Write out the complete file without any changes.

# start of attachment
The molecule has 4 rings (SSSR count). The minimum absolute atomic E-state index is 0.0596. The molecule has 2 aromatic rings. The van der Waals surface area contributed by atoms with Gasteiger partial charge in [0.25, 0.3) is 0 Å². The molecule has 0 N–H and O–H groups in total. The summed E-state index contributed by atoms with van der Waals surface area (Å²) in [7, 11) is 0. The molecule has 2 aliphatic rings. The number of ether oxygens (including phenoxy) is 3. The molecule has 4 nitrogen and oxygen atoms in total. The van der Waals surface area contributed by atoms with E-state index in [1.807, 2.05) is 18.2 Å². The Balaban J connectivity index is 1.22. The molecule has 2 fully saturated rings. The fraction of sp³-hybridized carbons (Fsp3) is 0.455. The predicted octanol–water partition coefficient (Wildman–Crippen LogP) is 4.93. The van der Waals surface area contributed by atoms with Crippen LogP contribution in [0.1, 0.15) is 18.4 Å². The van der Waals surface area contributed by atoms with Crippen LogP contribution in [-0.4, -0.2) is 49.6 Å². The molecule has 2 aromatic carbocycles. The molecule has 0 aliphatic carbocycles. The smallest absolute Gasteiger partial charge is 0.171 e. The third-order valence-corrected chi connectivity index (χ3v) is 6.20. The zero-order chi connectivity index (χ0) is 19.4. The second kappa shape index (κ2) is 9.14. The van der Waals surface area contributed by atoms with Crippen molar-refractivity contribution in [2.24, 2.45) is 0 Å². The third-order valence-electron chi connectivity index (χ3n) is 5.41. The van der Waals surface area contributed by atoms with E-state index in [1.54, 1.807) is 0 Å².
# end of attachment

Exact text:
The molecule has 4 rings (SSSR count). The minimum absolute atomic E-state index is 0.0596. The molecule has 2 aromatic rings. The van der Waals surface area contributed by atoms with Gasteiger partial charge in [0.25, 0.3) is 0 Å². The molecule has 0 N–H and O–H groups in total. The summed E-state index contributed by atoms with van der Waals surface area (Å²) in [7, 11) is 0. The molecule has 2 aliphatic rings. The number of ether oxygens (including phenoxy) is 3. The molecule has 4 nitrogen and oxygen atoms in total. The van der Waals surface area contributed by atoms with E-state index in [1.807, 2.05) is 18.2 Å². The Balaban J connectivity index is 1.22. The molecule has 2 fully saturated rings. The fraction of sp³-hybridized carbons (Fsp3) is 0.455. The predicted octanol–water partition coefficient (Wildman–Crippen LogP) is 4.93. The van der Waals surface area contributed by atoms with Crippen LogP contribution in [0.1, 0.15) is 18.4 Å². The van der Waals surface area contributed by atoms with Crippen LogP contribution in [-0.4, -0.2) is 49.6 Å². The molecule has 2 aromatic carbocycles. The molecule has 0 aliphatic carbocycles. The smallest absolute Gasteiger partial charge is 0.171 e. The third-order valence-corrected chi connectivity index (χ3v) is 6.20. The zero-order chi connectivity index (χ0) is 19.4. The second kappa shape index (κ2) is 9.14. The van der Waals surface area contributed by atoms with Crippen molar-refractivity contribution in [2.24, 2.45) is 0 Å². The third-order valence-electron chi connectivity index (χ3n) is 5.41. The van der Waals surface area contributed by atoms with E-state index in [1.54, 1.807) is 0 Å².